For a while now, investors have been waiting on futures for Ethereum (ETH), the second largest cryptocurrency by market capitalization. These expectations have been stifled though, with regulatory uncertainty and interest concerns about the crypto asset.
But, according to a recent report from The Block, the CME Group, one of the world’s largest financial exchanges, is prepping to launch a product for Ethereum. For those unaware, the CME is a Chicago-based institution that famously launched Bitcoin futures near the peak of 2017’s boom.
The Block’s Frank “Fintech Frank” Chaparro suggests that the CME altering its reference rate and index for Ethereum could mean that futures are coming. An industry source told the outlet that this change is being done to “prep for an Ether” vehicle.
You see, according to the individual in question, cash-settled futures like the CME’s cryptocurrency contracts can be manipulated, requiring a robust index to mitigate such risk. This recent alteration may be taking place to convince regulators to approve of Ethereum-related products.
This tidbit of news comes as Ethereum futures have garnered support from key individuals in the cryptocurrency community.
One such individual is Thomas Chippas, the chief executive of upstart crypto exchange ErisX. In an extensive. 10-page letter given to the Commodity Futures Trading Commission (CFTC), the American regulator that presides over digital asset futures, Chippas accentuated the need for an Ethereum vehicle.
He claimed that Ethereum, unlike some cryptocurrency projects, has a real and vibrant community, actual use cases, proper institutional involvement (JP Morgan, government organization, Ernst & Young, etc.), among other tenets of a healthy network. He went on to write that the CFTC supporting ETH would align with the agency’s commitment to “foster open, transparent, competitive, and financially sound derivative trading markets.”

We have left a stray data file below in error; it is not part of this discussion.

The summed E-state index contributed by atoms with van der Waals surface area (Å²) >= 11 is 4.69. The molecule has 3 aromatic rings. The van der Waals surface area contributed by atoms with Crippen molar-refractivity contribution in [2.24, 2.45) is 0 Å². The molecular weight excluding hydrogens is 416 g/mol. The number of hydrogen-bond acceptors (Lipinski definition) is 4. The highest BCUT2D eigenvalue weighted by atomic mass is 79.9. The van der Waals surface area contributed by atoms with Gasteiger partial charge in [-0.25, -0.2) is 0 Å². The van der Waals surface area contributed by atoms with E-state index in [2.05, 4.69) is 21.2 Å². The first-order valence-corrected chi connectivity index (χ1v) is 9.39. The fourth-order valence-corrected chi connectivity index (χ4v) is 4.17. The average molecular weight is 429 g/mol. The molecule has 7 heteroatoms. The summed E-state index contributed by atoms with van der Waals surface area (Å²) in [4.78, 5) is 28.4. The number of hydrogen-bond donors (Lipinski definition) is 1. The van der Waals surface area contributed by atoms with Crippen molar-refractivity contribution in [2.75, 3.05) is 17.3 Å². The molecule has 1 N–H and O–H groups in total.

There may be some bias in Chippas’ statement, as his company is looking to launch Ethereum futures in the near future.
Regardless, an unnamed CFTC official that spoke to CoinDesk earlier this year claimed that those at the governmental organization are amicable towards Ethereum. They quipped shortly after claiming that the CFTC is comfortable with the cryptocurrency:
“A derivatives exchange comes to us and says ‘we want to launch this particular product.’ … If they came to us with a particular derivative that met our requirements, I think that there’s a good chance that it would be [allowed to be] self-certified by us.”
The seeming inevitability of regulated, U.S.-centric Ethereum futures comes hot on the heels of news that a number of cryptocurrency exchange startups have bagged licenses to list physically-delivered Bitcoin vehicles.
As reported by NewsBTC previously, ErisX revealed Monday that it has secured a DCO license from the CFTC. With this regulatory stamp of approval, the Bitcoin exchange now has the authority to list “digital asset futures contracts” on a platform slated to “launch later this year”.
The firm has notably been backed by Bitmain, CME, CBOE, ConsenSys, Digital Currency Group, DRW, Nasdaq, Fidelity, and, most notably, TD Ameritrade. The retail brokerage is expected to soon open Bitcoin and digital asset trading for its millions of customers across the U.S., many of which will soon get their first taste of cryptocurrency via an ErisX product.
This was revealed shortly after a similar announcement from competitor LedgerX. As reported by this outlet previously, the New York-headquartered platform received clearance from the CFTC last week. The approval also allows LedgerX to trade physically-settled BTC futures.
According to CoinDesk, chief operating officer Juthica Chou has claimed that her company has no exact timeline, but she noted that LedgerX is looking to be the incumbent in this market.
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